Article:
We went out for a walk before the next rain storm arrived and thought about the Thanksgivings in our past. I remember the grammar school days of paper turkeys out of brown craft paper and black and white pilgrim hats. We always had Thanksgiving at my parents house and occasionally my half brother or sister's family join us. The meal was almost always the same.
Roast Turkey with a bread stuffing in the bird was the centerpiece of the meal. The day before my mother would do the initial prep work for the stuffing. We always had stuffing made of ground bread instead of the bread cubes. She would take a loaf of white bread and toast the slices in the oven until they were light brown. We had a metal food grinder that would clamp on the counters. We would break up the bread and grind it the food grinder for a course breadcrumb . The food grinder looked a lot like the one on this page.
Next she would take the turkey neck, wings along with vegetables and make broth. She would also saute onions and celery which she would mix with the breadcrumbs, moisten with broth and add spices. I remember sage was very important. We always had to taste it to see if it had enough sage or salt. She would then add an egg which would give it a rich flavor and then stuff it into the turkey. We never worried about food poisoning. She would start the turkey usually about 9 am so we could eat in the late afternoon.
We never had the famous green bean casserole at Thanksgiving. I don't think I really had it until I left home. I don't know why we didn't especially since it was common in our house to have casseroles made with cream of mushroom soup. Our sides were usually lots of mashed potatoes, mushroom gravy, a baked yam for my Dad, a green salad, a fruit salad and jelled cranberry sauce. We might have also had canned green beans.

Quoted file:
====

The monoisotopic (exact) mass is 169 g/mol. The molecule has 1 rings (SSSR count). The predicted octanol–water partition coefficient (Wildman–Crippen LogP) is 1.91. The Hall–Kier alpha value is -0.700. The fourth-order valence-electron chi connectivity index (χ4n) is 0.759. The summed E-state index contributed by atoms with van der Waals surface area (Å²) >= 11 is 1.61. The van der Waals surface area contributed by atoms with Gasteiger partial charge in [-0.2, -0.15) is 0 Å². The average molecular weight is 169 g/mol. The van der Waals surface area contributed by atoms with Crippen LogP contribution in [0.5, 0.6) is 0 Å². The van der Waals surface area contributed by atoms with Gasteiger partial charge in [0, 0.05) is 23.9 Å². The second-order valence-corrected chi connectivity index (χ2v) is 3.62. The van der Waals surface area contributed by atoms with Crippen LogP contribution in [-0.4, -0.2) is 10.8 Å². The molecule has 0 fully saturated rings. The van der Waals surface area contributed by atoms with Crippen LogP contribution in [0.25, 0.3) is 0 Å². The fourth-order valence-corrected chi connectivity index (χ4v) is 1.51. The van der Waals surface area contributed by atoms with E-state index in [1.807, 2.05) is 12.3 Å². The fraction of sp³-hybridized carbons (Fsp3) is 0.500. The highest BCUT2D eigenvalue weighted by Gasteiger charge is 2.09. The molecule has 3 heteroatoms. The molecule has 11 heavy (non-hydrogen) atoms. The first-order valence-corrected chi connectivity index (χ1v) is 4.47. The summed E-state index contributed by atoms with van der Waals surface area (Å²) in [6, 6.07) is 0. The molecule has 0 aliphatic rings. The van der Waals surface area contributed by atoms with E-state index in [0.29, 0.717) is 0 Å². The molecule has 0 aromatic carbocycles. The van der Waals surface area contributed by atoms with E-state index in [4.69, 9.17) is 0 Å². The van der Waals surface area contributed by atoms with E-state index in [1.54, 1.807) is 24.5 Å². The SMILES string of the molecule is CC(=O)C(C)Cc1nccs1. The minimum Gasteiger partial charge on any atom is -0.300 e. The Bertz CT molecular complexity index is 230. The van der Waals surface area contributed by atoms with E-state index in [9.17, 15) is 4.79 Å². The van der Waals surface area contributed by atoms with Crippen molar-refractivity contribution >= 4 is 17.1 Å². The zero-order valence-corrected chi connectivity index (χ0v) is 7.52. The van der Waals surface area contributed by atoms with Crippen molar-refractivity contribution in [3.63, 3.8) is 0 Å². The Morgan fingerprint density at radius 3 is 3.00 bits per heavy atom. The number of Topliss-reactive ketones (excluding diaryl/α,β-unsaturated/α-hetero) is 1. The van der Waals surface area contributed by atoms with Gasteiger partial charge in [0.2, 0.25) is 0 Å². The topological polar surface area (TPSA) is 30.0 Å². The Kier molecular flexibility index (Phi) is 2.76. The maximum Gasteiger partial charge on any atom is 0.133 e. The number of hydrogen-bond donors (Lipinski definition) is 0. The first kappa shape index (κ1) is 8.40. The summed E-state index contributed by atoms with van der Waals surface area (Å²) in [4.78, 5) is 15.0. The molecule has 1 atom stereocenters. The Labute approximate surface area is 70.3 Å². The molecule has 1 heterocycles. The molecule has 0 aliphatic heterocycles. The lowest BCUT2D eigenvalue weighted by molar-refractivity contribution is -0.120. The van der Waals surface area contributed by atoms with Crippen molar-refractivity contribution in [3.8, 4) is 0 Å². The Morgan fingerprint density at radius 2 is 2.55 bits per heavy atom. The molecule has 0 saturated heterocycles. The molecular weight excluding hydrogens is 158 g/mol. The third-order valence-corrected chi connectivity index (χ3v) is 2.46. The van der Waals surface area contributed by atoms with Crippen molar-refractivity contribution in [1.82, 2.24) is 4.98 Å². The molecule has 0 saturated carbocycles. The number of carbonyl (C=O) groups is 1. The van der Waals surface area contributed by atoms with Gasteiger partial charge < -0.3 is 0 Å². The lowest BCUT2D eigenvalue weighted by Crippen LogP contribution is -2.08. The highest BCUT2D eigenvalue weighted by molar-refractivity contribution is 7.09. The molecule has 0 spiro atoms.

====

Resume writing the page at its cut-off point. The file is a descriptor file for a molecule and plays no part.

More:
Our fruit salad was interesting. My mother made a cooked dressing. I never got the exact recipe for the salad dressing but I remember it had pineapple juice, flour and egg. It was actually quite good. The fruit was always the same, apple, banana and pineapple with small marshmallows.
For dessert, it was always pumpkin pie. We would usually make three and they didn't last long. Our recipe was from a cookbook that my mother got when she married her first husband back in the '30's. She would vary a little from the recipe because she didn't like as much ginger and cloves but otherwise always the same. Not too far from the recipe on the Libby Pumpkin Pie can - pumpkin, evaporated milk, brown sugar, eggs and spices.
Today, my Thanksgiving is different. G does not eat meat but I wanted to have Turkey. I'm certain it was a subconscious thing reading all the recipes for Thanksgiving. So instead I took a boned Turkey breast and thigh, pounded them flat, spread my Mom's dressing over the meat and rolled. I baked it for about 2 hours at 325. Fresh mashed potatoes and gravy, roasted Brussels sprouts with caramelized onions and homemade vanilla ice cream and pears for dessert. I realize I actually don't miss the large spread. We enjoy the smaller dinner and are thankful for the bounty and freshness.
I look back over the past year and I am so thankful for having good health, wonderful family, friends and the opportunity to travel. Happy Thanksgiving everyone. Now don't eat too much!